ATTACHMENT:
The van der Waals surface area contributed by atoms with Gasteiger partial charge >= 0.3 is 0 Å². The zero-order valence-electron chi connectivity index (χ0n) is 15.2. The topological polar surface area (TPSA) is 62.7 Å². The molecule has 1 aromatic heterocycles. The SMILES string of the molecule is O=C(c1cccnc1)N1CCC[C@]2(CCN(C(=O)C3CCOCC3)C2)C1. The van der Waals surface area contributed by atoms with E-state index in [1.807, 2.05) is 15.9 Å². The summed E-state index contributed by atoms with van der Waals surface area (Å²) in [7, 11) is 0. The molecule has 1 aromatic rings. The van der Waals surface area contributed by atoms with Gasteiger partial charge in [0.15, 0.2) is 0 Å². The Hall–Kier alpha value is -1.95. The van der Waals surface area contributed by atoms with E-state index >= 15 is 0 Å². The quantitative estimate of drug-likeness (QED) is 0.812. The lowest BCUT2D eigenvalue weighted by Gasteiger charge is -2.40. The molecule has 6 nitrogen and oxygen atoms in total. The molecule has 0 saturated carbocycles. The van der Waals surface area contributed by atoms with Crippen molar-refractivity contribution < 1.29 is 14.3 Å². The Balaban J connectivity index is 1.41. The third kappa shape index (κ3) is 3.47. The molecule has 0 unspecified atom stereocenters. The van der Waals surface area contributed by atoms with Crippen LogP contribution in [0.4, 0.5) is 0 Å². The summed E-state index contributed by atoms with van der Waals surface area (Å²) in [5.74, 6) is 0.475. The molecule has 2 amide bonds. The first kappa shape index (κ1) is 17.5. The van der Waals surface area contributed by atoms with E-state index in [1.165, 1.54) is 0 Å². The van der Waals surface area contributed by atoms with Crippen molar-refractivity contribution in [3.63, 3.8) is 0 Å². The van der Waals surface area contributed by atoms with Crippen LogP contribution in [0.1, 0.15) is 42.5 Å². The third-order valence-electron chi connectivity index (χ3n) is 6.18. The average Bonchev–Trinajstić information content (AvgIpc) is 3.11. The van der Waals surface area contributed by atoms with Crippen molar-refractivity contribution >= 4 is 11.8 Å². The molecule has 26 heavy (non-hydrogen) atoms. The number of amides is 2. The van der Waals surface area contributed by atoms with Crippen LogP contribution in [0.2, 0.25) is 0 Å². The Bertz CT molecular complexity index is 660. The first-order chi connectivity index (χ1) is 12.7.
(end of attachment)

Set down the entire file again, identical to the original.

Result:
The van der Waals surface area contributed by atoms with Gasteiger partial charge >= 0.3 is 0 Å². The zero-order valence-electron chi connectivity index (χ0n) is 15.2. The topological polar surface area (TPSA) is 62.7 Å². The molecule has 1 aromatic heterocycles. The SMILES string of the molecule is O=C(c1cccnc1)N1CCC[C@]2(CCN(C(=O)C3CCOCC3)C2)C1. The van der Waals surface area contributed by atoms with E-state index in [1.807, 2.05) is 15.9 Å². The summed E-state index contributed by atoms with van der Waals surface area (Å²) in [7, 11) is 0. The molecule has 1 aromatic rings. The van der Waals surface area contributed by atoms with Gasteiger partial charge in [0.15, 0.2) is 0 Å². The Hall–Kier alpha value is -1.95. The van der Waals surface area contributed by atoms with E-state index >= 15 is 0 Å². The quantitative estimate of drug-likeness (QED) is 0.812. The lowest BCUT2D eigenvalue weighted by Gasteiger charge is -2.40. The molecule has 6 nitrogen and oxygen atoms in total. The molecule has 0 saturated carbocycles. The van der Waals surface area contributed by atoms with Crippen molar-refractivity contribution < 1.29 is 14.3 Å². The Balaban J connectivity index is 1.41. The third kappa shape index (κ3) is 3.47. The molecule has 0 unspecified atom stereocenters. The van der Waals surface area contributed by atoms with Crippen LogP contribution in [0.4, 0.5) is 0 Å². The summed E-state index contributed by atoms with van der Waals surface area (Å²) in [5.74, 6) is 0.475. The molecule has 2 amide bonds. The first kappa shape index (κ1) is 17.5. The van der Waals surface area contributed by atoms with E-state index in [1.165, 1.54) is 0 Å². The van der Waals surface area contributed by atoms with Crippen molar-refractivity contribution in [3.63, 3.8) is 0 Å². The van der Waals surface area contributed by atoms with Crippen LogP contribution in [0.1, 0.15) is 42.5 Å². The third-order valence-electron chi connectivity index (χ3n) is 6.18. The average Bonchev–Trinajstić information content (AvgIpc) is 3.11. The van der Waals surface area contributed by atoms with Crippen molar-refractivity contribution >= 4 is 11.8 Å². The molecule has 26 heavy (non-hydrogen) atoms. The number of amides is 2. The van der Waals surface area contributed by atoms with Crippen LogP contribution in [0.2, 0.25) is 0 Å². The Bertz CT molecular complexity index is 660. The first-order chi connectivity index (χ1) is 12.7.